Figure 3: Charles Frederick Heywood, 1823-1893 (unverified).


Comparative views of Heywood and Bigelow:    Z.) Detail of Figure 3 in the reenactment daguerreotype.    A2.) Detail (reversed) of Hinckley's charcoal sketch, inscribed with Heywood's name. The sketch appears to blend the portraits of Figure 3 and Bigelow in EDD No. 5.    B2.) Detail of Bigelow, the etherizer in EDD No. 5. Mistaken for Heywood by historians.

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Historians who guess that Figure 3 in the reenactment daguerreotype is Charles Frederick Heywood (1823-1893) may be right, but except through his representation in Hinckley's painting of the Abbott operation, no other documentation exists for their claims. Before any alternative attributions can be considered, the profusion of conjectures obstructing the view must be cleared away. Alternative guesses include William Augustus Briggs, who will be discussed under J. Mason Warren's March 13th surgery; and Charles Bertody, who will be considered as the identity of Figure 1, and discussed under Samuel Parkman's December 9th surgery. Heywood was appointed House-surgeon at Massachusetts General Hospital in August, 1846.

Lowry & Lowry support their Heywood attribution (60) with a reference to a biographical memoir written on him by Dr. Leroy D. Vandam, but the Ether Dome daguerreotypes were never broached in Vandam's paper.(61)   In fact, Vandam held no high opinion of Heywood, observing he "showed little tenacity or remarkable achievement in any of his professional endeavors," and it was "somewhat surprising" he was appointed House-surgeon. However, like Samuel Parkman, Heywood self-experimented with ether, and his preceptor was Henry Jacob Bigelow, who may have had a hand in his appointment. His statement in Trials of a Benefactor that he "assisted in the administration of ether" in the first two ether operations, aggrandizes his role as the messenger between Morton and the surgical department at MGH.(62 »»)   Except for a possible connection through the Hinckley painting, these claims are all undocumented and motivated to promulgate the reenactment scenario for EDD No. 1.

Assuming that Figure 3 is Heywood, the legacy attributions that also name him holding the sponge in the other Ether Dome daguerreotypes all fail when comparing oral commissures – sunken in Figure 3, but risen in the mouth of the etherizer seen in EDD Nos. 2-5. The nostrils of Heywood flare less, and he has a rudder-like nose, narrower face, thinner earlobes, less padded cheeks, flatter brow-line, wider mouth, deeper set eyes. These are all belying landmarks that Figure 3 was also the etherizer in the other Hawes daguerreotypes.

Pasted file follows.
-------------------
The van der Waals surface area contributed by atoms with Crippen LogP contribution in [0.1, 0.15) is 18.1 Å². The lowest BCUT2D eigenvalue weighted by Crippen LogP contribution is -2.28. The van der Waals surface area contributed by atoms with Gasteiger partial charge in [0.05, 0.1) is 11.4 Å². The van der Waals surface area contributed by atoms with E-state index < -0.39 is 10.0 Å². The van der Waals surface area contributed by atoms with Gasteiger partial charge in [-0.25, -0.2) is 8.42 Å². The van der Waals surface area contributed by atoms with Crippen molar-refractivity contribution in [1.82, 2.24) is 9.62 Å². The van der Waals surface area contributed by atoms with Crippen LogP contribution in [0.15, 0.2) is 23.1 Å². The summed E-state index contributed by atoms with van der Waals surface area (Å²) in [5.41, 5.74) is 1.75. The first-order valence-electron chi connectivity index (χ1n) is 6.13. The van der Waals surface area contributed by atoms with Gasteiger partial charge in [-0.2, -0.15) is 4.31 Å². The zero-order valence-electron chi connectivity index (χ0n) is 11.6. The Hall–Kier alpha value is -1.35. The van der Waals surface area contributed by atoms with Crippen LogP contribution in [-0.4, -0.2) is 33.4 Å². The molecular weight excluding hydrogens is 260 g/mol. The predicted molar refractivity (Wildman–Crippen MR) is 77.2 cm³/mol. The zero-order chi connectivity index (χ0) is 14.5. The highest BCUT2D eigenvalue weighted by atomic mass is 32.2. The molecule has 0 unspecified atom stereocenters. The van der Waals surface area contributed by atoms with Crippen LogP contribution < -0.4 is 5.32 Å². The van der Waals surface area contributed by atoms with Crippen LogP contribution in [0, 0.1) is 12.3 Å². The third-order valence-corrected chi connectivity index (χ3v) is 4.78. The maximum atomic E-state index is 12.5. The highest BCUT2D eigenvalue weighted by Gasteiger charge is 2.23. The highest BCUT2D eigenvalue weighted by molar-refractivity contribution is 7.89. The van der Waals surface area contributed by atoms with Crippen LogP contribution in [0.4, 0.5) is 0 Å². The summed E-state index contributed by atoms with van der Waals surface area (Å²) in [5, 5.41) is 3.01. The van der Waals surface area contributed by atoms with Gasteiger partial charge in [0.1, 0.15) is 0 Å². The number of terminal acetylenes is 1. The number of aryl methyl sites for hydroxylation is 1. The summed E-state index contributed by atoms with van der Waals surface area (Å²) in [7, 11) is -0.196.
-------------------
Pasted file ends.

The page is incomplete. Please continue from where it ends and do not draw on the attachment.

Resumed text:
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Detail from Hinckley's painting of the Abbott operation. Viets identified Dalton in this figure, but this attribution should be weighed against the resemblance to Figure 3 in the reenactment daguerreotype. Furthermore, Dalton was nearsighted and always wore glasses. Heywood earned his place on Hinckley's canvas and none of the other figures are a match.

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Significantly muddying the iconography of ether is a sketch of Heywood that Hinckley prepared for his painting, and that may have misled historians into thinking Heywood, not Bigelow, was the etherizer portrayed in EDD Nos. 2-5. The sketch strikes my eye as a blend of Figure 3 in EDD No. 1 and the etherizer Bigelow in EDD No. 5. Delineating like he did with his drawing of Daniel Denison Slade, Hinckley pivoted and merged the linear perspectives of the two dagerreotype figures, but didn't quite pull it off as a result, and so the drawing is less successful, reading more like caricature. Heywood was one of Hinckley's correspondents, and would have sent sample photos of his face to the artist, but it's doubtful his hair fringed over his forehead in any of those images. The rough bangs add a wonderful human touch, but also corrected the shape of Bigelow's forehead blended into the sketch. If my attribution of Heywood in Hinckley's painting is right, then Hinckley either abandoned his sketch completely, or abstracted from it to match Figure 3 more closely.

60.) Lowry & Lowry (2005); p. 79. "At the other side of Townsend is the recently appointed junior house surgeon, Dr. Charles Frederick Heywood, who appeared in subsequent daguerreotypes as the anesthetist."

61.) Vandam, LD (1995), "Charles Frederick Heywood : House Surgeon at the Ether Demonstration." In: Anesthesiology. Philadelphia: J. B. Lippincott Company; vol. 82, p. 772-778.

62.) Rice, N (1859); p. 94.

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